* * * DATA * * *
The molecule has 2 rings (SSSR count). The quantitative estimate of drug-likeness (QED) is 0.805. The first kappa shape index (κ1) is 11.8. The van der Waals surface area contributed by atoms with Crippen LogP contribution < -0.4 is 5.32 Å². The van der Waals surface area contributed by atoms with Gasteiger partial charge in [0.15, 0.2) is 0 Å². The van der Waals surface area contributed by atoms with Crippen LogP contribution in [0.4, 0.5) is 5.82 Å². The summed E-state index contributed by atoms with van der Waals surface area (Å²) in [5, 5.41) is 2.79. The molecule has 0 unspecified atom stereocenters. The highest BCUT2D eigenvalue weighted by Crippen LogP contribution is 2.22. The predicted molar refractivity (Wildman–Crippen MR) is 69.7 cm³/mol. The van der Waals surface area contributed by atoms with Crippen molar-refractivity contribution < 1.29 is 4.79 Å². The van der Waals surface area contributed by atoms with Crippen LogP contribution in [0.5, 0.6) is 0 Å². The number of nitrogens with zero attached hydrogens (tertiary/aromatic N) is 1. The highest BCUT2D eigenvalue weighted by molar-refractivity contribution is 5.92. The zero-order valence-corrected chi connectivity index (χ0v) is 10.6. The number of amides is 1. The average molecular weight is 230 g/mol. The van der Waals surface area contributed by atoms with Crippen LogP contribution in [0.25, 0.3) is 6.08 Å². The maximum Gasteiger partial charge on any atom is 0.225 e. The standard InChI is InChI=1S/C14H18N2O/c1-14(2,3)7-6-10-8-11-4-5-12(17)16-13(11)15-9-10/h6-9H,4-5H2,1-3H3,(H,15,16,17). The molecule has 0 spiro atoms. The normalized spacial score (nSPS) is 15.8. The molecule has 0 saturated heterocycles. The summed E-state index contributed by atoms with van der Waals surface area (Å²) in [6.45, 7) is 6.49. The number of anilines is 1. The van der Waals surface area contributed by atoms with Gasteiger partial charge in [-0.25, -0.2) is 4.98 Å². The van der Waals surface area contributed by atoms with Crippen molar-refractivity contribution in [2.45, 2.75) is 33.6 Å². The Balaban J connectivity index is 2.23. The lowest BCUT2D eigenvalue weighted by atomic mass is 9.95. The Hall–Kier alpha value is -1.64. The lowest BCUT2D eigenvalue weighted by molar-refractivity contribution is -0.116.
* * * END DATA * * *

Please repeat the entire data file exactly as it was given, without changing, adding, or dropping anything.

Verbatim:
The molecule has 2 rings (SSSR count). The quantitative estimate of drug-likeness (QED) is 0.805. The first kappa shape index (κ1) is 11.8. The van der Waals surface area contributed by atoms with Crippen LogP contribution < -0.4 is 5.32 Å². The van der Waals surface area contributed by atoms with Gasteiger partial charge in [0.15, 0.2) is 0 Å². The van der Waals surface area contributed by atoms with Crippen LogP contribution in [0.4, 0.5) is 5.82 Å². The summed E-state index contributed by atoms with van der Waals surface area (Å²) in [5, 5.41) is 2.79. The molecule has 0 unspecified atom stereocenters. The highest BCUT2D eigenvalue weighted by Crippen LogP contribution is 2.22. The predicted molar refractivity (Wildman–Crippen MR) is 69.7 cm³/mol. The van der Waals surface area contributed by atoms with Crippen molar-refractivity contribution < 1.29 is 4.79 Å². The van der Waals surface area contributed by atoms with Crippen LogP contribution in [0.5, 0.6) is 0 Å². The number of nitrogens with zero attached hydrogens (tertiary/aromatic N) is 1. The highest BCUT2D eigenvalue weighted by molar-refractivity contribution is 5.92. The zero-order valence-corrected chi connectivity index (χ0v) is 10.6. The number of amides is 1. The average molecular weight is 230 g/mol. The van der Waals surface area contributed by atoms with Crippen LogP contribution in [0.25, 0.3) is 6.08 Å². The maximum Gasteiger partial charge on any atom is 0.225 e. The standard InChI is InChI=1S/C14H18N2O/c1-14(2,3)7-6-10-8-11-4-5-12(17)16-13(11)15-9-10/h6-9H,4-5H2,1-3H3,(H,15,16,17). The molecule has 0 spiro atoms. The normalized spacial score (nSPS) is 15.8. The molecule has 0 saturated heterocycles. The summed E-state index contributed by atoms with van der Waals surface area (Å²) in [6.45, 7) is 6.49. The number of anilines is 1. The van der Waals surface area contributed by atoms with Gasteiger partial charge in [-0.25, -0.2) is 4.98 Å². The van der Waals surface area contributed by atoms with Crippen molar-refractivity contribution in [2.45, 2.75) is 33.6 Å². The Balaban J connectivity index is 2.23. The lowest BCUT2D eigenvalue weighted by atomic mass is 9.95. The Hall–Kier alpha value is -1.64. The lowest BCUT2D eigenvalue weighted by molar-refractivity contribution is -0.116.